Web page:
At the ‘Jesus on Trial’ event that I attended the other night, two expert witnesses gave completely contrasting answers to this question. The pro-resurrection witness (ancient historian Edwin Judge) said that differences in the Gospel accounts, along with their unwillingness to shed light on intriguing details (such as the actual event of resurrection itself) were signs of authenticity. In other words, differences and inconsistencies are to be expected in real witness reports. The anti-resurrection expert witness (philosopher of science Peter Slezak) scoffed at this, and said that this would have to be the only situation in which differences and inconsistencies were viewed in a positive light – and that, rather, they were reason for suspicion.
Well unfortunately I had reason today to be reading through a court report (from a real court case, rather than the mock trial mentioned above). And I found it interesting that the judge made the comment about the witnesses’ accounts of the events in question:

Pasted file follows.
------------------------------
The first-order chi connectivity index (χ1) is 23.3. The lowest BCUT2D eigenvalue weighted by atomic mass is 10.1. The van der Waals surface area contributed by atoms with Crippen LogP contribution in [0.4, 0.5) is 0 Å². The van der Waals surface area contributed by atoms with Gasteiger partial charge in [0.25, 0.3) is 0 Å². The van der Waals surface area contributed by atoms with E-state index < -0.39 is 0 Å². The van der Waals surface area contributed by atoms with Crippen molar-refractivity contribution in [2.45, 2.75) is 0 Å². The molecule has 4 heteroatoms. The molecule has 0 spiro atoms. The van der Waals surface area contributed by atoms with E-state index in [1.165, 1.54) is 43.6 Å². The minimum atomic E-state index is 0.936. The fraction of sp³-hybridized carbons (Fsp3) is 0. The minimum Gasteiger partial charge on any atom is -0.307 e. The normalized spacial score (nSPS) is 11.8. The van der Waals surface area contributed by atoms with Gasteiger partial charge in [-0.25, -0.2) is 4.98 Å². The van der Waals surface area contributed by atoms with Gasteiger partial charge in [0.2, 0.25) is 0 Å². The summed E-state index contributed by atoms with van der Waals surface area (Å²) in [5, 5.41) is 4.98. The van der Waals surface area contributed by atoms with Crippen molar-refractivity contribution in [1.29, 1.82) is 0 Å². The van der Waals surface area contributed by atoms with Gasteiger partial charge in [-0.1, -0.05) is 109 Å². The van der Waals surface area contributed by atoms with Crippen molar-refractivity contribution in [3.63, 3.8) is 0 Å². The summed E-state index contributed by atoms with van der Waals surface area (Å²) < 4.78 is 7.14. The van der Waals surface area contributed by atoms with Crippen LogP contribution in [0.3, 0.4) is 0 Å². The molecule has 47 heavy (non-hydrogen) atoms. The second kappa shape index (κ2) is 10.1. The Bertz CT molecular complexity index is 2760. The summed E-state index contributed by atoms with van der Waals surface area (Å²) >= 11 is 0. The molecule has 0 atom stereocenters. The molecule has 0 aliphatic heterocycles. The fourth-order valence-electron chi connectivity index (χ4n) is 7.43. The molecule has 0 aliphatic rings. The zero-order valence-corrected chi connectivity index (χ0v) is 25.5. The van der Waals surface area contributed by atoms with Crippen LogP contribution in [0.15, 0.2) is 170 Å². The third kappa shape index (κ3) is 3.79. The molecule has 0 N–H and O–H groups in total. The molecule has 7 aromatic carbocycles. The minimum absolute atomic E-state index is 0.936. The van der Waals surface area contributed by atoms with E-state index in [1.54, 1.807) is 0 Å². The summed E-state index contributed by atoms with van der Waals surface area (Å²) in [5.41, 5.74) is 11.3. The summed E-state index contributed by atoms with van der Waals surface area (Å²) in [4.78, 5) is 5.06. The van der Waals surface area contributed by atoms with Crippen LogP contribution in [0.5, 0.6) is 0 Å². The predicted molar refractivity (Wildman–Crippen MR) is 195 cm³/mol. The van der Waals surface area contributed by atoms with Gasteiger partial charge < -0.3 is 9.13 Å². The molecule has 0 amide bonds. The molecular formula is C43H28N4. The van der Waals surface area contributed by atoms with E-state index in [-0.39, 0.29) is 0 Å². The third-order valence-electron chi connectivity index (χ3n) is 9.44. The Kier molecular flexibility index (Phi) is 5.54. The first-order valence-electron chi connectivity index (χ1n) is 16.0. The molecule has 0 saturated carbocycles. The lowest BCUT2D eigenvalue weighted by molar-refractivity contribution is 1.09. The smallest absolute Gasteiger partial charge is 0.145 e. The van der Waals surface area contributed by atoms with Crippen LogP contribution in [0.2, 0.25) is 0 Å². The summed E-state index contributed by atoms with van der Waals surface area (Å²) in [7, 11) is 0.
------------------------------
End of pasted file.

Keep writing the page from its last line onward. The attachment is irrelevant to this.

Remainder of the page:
There are some differences in their accounts and recollections. That is to be expected.
The judge then worked through the different witness statements, giving the benefit of the doubt to each of their remembrances, and being content to allow a degree of ambiguity about how things precisely happened, so long as he could determine the ‘substance’ of the events in question.
To me, this seems to support Edwin Judge’s point: in a real situation, with genuine witnesses, it is to be expected that there will be differences in the various accounts. Thus the specific sorts of differences that we find in the Gospel accounts might be argued to be reflective of a real situation, rather than colluded fiction. (See here for my sense of the raw data, and see here for my example of apparently conflicting witness reports.)